Environmental groups press city council candidates on climate issues

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COLUMBIA - Environmental advocacy groups hosted an open forum Friday to gauge potential city council members' attitudes toward climate issues and clean energy.

The forum, hosted by several sponsors including the Osage Group of the Missouri Sierra Club, was put in place three years ago to help voters understand candidate's positions on environment protection and public health.

"Many forums get held, most of them focus on other issues... we just wanted to make sure there was an opporunity to ask questions focused on the environment and climate change," said Carolyn Amparan, chair of the Osage Group.

Recurring topics each year include climate change and, more recently, making sure local development has minimal impact on the environment, specifically reducing stormwater runoff into Hinkson Creek.

One of the new questions at the forum was whether city council candidates supported making Columbia a 100 percent clean energy city by 2035. Columbia has a plan in place to reach 30 percent renewable by 2029.

"I'm for boosting renewable energy, whether that's encouraging homewoners to install solar panels or when it comes to trying to divest away from coal energy," said Andrew Hutchinson, a Ward One candidate.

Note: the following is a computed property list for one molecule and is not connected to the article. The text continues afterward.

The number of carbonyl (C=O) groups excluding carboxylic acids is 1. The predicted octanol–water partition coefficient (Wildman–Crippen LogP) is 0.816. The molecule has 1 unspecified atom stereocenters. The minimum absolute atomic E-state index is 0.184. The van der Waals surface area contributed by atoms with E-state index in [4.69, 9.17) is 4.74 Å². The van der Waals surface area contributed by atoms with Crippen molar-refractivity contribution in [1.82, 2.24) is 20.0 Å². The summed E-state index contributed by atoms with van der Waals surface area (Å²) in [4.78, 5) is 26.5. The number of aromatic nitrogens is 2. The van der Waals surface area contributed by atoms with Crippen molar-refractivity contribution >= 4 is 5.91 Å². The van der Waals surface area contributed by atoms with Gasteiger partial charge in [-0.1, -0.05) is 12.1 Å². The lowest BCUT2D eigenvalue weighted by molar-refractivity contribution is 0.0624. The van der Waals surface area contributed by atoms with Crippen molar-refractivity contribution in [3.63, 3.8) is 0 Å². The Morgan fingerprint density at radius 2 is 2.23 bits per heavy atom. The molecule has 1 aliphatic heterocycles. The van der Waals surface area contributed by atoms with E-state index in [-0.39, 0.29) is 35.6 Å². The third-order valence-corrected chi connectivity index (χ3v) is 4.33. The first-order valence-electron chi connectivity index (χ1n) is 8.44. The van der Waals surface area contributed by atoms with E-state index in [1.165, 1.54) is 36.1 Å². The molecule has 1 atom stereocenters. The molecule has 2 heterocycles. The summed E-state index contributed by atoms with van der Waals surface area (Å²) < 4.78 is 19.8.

Currently, 17 cities in the United States are 100 percent renewable or have pledged to go completely renewable.

"We would like to see the city council take the next step, which is to develop a plan to get to 100 percent clean energy," Amparan said.

Candidates from wards one and five were present at the forum. Many shared similar opinions that reaching 100 percent clean energy was important for Columbia. However, they differed on how attainable it was by 2035.

"I think it's feasible. One of the ways we make it feasible is that we don't keep living the way we're living, using the same levels of energy" said Pat Kelley, Ward One candidate.

"I don't think that's reasonable to try to make that rapid of a shift," Hutchinson said. "Trying to get away from that much coal power is an incredibly hard thing to do." 

Kelley and Hutchinson did agree that anthropogenic, or human-caused, climate change was an issue and gave different ways on how it should be dealt with at a local level.

"We can do things where we're not traveling such far distances, we're not building houses that are always dependent on artificial life support systems, we're planting tree canopies, we're doing a lot things that people did hundreds of years ago to survive elements" Kelley said.

Kelley said she found out from the City Clerk's office Columbia has banking ties with UBS, a bank that's investing $336 million in the Dakota Access Pipeline.

"I think we can look at socially responsible banking practices," Kelley said.

Hutchinson said his trust in the state making environmental changes is low, and cities have a responsibility to make change on their own.

"Cities need to exert effort on the legislature informally but also exert effort in their own community to make up on climate change and green energy inititives, because the state will not be doing it," he added.

Amparan said the Sierra Club and the rest of the forum's sponsors hope the city council will keep promoting energy efficiency.

"Columbia has a history of being an environmentally friendly city, and we want to see that continue into the future," Amparan said.

The city council election for wards one and five will be held in April.

 

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